I looked into the mirror at my jet lagged eyes, while standing in the modest restroom of the restaurant at La Ferme Ostalapia.
A bed and breakfast that Anthony Bourdain frequented, just across the border from Spain in the small town of Ahetze, France. I wondered what Anthony was thinking when he undoubtedly also looked at his reflection in this mirror.
After washing up, I walked slowly through the rustic dining room, patting the owners dog on my way out to the patio where my family was seated.
I took in the view, rolling green forested hills with dark gray puffy clouds surrounding us. Tan cows with bells grazing nearby.
I sat and glanced at the seat Bourdain occupied while he filmed an episode here, a year or so before his death.
I am obviously far from alone in my admiration of Anthony Bourdain’s career and his writing.
I have spent nearly two decades of my life working my way up from rock bottom, to playing key roles in notable bars and restaurants.
After spending considerable time in the trenches, I can attest from personal experience that no one has ever captured the reality of the restaurant industry the way he did.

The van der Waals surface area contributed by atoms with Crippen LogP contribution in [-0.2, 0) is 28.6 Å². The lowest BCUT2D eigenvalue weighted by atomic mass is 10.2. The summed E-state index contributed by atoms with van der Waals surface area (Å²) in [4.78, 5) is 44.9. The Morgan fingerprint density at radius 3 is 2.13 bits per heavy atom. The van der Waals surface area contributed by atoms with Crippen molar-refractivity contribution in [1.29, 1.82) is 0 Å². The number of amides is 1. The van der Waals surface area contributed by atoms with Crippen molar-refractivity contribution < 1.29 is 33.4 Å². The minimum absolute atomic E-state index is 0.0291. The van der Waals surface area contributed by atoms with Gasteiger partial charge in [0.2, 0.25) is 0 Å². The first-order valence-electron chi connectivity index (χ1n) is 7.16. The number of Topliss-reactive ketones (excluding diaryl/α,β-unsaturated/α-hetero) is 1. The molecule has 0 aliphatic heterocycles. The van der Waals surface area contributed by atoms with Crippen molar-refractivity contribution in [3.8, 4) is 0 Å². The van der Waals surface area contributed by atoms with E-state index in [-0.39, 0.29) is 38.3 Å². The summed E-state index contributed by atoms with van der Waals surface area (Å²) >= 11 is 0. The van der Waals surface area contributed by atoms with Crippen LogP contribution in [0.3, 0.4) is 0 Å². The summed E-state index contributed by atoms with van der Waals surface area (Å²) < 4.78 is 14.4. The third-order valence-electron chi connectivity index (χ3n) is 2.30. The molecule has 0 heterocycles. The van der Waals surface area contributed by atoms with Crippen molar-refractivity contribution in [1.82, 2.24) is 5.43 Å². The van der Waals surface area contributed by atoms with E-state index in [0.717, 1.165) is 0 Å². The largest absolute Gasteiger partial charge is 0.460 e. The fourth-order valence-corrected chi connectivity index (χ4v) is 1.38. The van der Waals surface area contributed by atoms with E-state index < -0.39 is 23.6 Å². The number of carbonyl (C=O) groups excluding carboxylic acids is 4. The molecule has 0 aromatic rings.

It’s still unfathomable to me that he’s gone.
A grim reminder that you never know what is really going on in a persons private life, no matter how perfect it appears on the outside.
I distinctly remember my husband waking me that morning to tell me of his suicide. We had gone to sleep the night before binge watching his show, while he was on the other side of the world in a suite in France hanging himself.
I am no stranger to the devastation of a suicide or unexpected death. Rarely has the death of someone I have never met, affected me so much.
He was my idealized hero. Imperfect and unapologetically crass, yet Anthony somehow managed to still come off as undeniably charming.
He inspired me to do whatever it takes to spend more time traveling the world.
I honestly did not set out to go on any sort of pilgrimage of Bourdain’s favorite places in the Basque region of Spain and France.
While I was doing research on this trip, I realized that we had planned to visit cities that he had featured in especially fond light.
Why not visit a few of his favorite haunts?
First stop, San Sebastian.
I arrived exhausted with my husband and two teenage sons after twenty hours of travel. It was absolutely gorgeous, eighty degrees and sunny.
We drove around the iconic horse shoe shaped beach, crowded with sunbathers, on our way to our accommodations.
A historic house located on a hill over looking the city. The twelve-meter tall statue of Jesus Christ, atop the Monte Urgull in the distance.
It was a Friday night. We watched the sun set over the beach from our vantage point on the hill and then departed to find somewhere to dine.